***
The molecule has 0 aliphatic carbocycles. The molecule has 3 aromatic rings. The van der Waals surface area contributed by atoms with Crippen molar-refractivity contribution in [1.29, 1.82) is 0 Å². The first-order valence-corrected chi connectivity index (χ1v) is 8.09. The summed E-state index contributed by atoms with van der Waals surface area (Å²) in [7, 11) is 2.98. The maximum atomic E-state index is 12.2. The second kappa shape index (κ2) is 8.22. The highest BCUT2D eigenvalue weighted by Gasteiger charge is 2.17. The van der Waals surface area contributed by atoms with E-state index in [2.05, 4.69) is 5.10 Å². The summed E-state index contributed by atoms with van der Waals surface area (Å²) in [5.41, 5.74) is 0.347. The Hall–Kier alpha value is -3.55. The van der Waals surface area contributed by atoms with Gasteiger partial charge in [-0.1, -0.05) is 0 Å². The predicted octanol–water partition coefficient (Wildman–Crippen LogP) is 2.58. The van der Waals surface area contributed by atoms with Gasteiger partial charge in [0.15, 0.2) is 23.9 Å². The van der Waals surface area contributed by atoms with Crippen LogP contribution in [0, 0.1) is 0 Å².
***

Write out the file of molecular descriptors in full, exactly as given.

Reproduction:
The molecule has 0 aliphatic carbocycles. The molecule has 3 aromatic rings. The van der Waals surface area contributed by atoms with Crippen molar-refractivity contribution in [1.29, 1.82) is 0 Å². The first-order valence-corrected chi connectivity index (χ1v) is 8.09. The summed E-state index contributed by atoms with van der Waals surface area (Å²) in [7, 11) is 2.98. The maximum atomic E-state index is 12.2. The second kappa shape index (κ2) is 8.22. The highest BCUT2D eigenvalue weighted by Gasteiger charge is 2.17. The van der Waals surface area contributed by atoms with E-state index in [2.05, 4.69) is 5.10 Å². The summed E-state index contributed by atoms with van der Waals surface area (Å²) in [5.41, 5.74) is 0.347. The Hall–Kier alpha value is -3.55. The van der Waals surface area contributed by atoms with Gasteiger partial charge in [-0.1, -0.05) is 0 Å². The predicted octanol–water partition coefficient (Wildman–Crippen LogP) is 2.58. The van der Waals surface area contributed by atoms with Gasteiger partial charge in [0.15, 0.2) is 23.9 Å². The van der Waals surface area contributed by atoms with Crippen LogP contribution in [0, 0.1) is 0 Å².